Why are there so few old buildings downtown? Bad urban planning in the 50s and 60s demolishing buildings in order to create lots that sat empty for decades.
The “Flour Tower” elevator movie/tour thing was also transparent about the good and bad effects that flour milling left on the community and beyond.
Dough islands floating down the Mississippi = bad, the museum preserving the history of dough islands so it is not repeated = good.
Saturday ended with Kramarczuk Sausage Company, a Polish counter-service restaurant, bakery and deli going strong for 62 years. The nalasnyky was delicious even if I butchered the pronunciation enough to make make the counter-guy laugh.
Sunday – Hours 40-79
Like the Mill City Museum, the Midtown Global Market is an adaptive reuse project. The 1920s Art Deco former Sears building is now home to residential spaces and a varied food and goods market representing vendors from most continents. (I can’t say for certain if Australia/Oceania was repped, but a pretty solid no on Antarctica).
Though we did take UBER to the market, there was a the option of Minnesota’s bike share Nice Ride right outside. All of which is in close proximity to the Midtown Greenway Bike Trail.
The name Denman Estate doesn’t exactly conjure up images of The Land of the Morning Calm (I googled nicknames for Korea). But it should.
In 2018 San Antonio will be celebrating its tricentennial as a city. In terms of the United States, a tricentennial seems like a fairly long time – especially when the U.S. has yet to hit this milestone as a nation. (Albeit the native Payaya people were around long before the land that is now San Antonio was given its current name, or before the British even crossed the pond).
But 300 years old loses its impression when compared to Gwangju, South Korea’s 2,075th birthday occurring the same year. Yet despite the age gap, the cities are siblings. And in the spirit of sisterly city love, Gwangju shared a gift with her younger relative.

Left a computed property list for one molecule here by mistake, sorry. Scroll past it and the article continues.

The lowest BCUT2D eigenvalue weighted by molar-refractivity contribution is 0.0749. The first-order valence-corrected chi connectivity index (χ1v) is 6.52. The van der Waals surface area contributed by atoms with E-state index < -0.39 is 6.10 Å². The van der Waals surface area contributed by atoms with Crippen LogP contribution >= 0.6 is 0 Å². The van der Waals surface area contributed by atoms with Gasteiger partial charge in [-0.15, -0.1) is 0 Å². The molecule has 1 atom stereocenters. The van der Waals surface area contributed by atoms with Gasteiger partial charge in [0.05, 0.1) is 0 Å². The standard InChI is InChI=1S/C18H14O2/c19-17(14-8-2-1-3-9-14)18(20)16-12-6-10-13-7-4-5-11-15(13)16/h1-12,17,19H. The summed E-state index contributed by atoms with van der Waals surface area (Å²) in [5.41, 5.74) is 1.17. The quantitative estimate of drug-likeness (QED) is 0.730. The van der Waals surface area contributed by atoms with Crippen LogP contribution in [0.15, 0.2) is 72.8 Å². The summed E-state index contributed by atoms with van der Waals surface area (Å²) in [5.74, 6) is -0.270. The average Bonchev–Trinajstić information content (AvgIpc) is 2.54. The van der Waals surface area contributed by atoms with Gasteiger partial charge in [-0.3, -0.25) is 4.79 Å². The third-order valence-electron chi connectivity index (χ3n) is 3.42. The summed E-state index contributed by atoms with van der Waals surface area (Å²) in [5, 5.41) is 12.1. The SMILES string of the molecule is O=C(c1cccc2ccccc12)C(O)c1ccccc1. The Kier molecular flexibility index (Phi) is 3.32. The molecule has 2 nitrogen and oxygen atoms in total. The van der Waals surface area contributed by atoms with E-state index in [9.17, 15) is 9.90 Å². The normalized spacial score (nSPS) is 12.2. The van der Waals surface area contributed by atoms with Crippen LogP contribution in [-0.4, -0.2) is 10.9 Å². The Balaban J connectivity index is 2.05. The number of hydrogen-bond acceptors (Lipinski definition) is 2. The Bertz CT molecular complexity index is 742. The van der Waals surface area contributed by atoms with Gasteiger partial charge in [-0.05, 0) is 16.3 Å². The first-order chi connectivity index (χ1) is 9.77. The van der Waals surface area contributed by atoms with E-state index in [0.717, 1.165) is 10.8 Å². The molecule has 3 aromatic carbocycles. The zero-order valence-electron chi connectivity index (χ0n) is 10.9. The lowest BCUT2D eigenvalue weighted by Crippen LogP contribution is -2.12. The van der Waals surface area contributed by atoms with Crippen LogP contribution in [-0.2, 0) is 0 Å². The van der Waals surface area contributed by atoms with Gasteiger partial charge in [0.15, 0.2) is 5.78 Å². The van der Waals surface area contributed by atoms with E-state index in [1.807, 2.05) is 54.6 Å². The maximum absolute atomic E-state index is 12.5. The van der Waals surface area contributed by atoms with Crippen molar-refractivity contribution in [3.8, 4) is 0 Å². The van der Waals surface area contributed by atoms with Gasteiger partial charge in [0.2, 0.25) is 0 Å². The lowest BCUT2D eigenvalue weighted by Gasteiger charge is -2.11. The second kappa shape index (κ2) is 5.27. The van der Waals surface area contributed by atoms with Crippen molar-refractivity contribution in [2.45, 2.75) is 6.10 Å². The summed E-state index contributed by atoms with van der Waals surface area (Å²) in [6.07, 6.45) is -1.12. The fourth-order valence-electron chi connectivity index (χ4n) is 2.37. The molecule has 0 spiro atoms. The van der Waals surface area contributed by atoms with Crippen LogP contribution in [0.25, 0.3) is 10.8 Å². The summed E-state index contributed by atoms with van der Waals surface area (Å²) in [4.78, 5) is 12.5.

The Korean Pavilion at Denman Estate is only one of the parks’s several inviting features. The grounds also include a historic estate house, a labyrinth, a large pound, grassy lawn, picnic tables, walking paths as well as large twisting old oaks. But the pavilion is uncontested as the crown jewel. Not yet a decade old, the structure was built by skilled Korean craftsmen who traveled to Texas in order to construct the gift usually traditional building methods.
The craftsman-work is deserves a picture more than words.
Denman Estate Park is best described as tranquil. With the soft reflection of the pavilion shining on the placid water, the shady oak trees, and meditational labyrinth, the park is respite from the busy Med Center not far from her borders.
..snack time is sacred. When your group of campers are needing a little inspiration to finish harvesting the amaranth, spreading the marigold seed, or watering the ancestral garden bed – the promise of chilled fresh melons, raspas, paletas and fresh pressed juice shines like a beacon that rivals the summer Texas sun.
Put on by Lorie Solis of the Renewable Republic, food is the heart and soul of Urban Farm Camp. Captured in more obvious activities like pickling cucumbers and preparing lunch, the theme of food and the cycle of food is also found in changing the goat’s hay, starting seedlings, using an Eloo (dehydrating toilet) and feeding scraps to the soldier flies.
Complementing the theme of food, awareness was also emphasized. We did sit spots each morning to hone our senses in on our surroundings. Plenty of farm camp sounds like birds and wind in the trees, and smells like tomato vines and a fish pond were present. But so were the noises of the urban world we sat in the middle of. Trains, sirens, cars passing by. We noted the contrast of life inside and outside the perimeter fence.
I was fascinated by how quickly things changed in a few short days, such as the budding, opening and closing of blooms on the lotus plant. But what also changed were some attitudes.
It wouldn’t be truthful to say there wasn’t any resistance to the smell of old cheese and meat products in the bin where the soldier flies live – and there was plenty of discussion over the unfamiliar experience of sharing bathroom quarters with a few grandaddy-longlegs. But for many of the campers, even the “gross” stuff started to feel normal and even fun as they grew more comfortable with “roughing it” as the week went on.
However one of the larger issues we explored with some early resistance was the responsibility associated with meat. Death to allow life.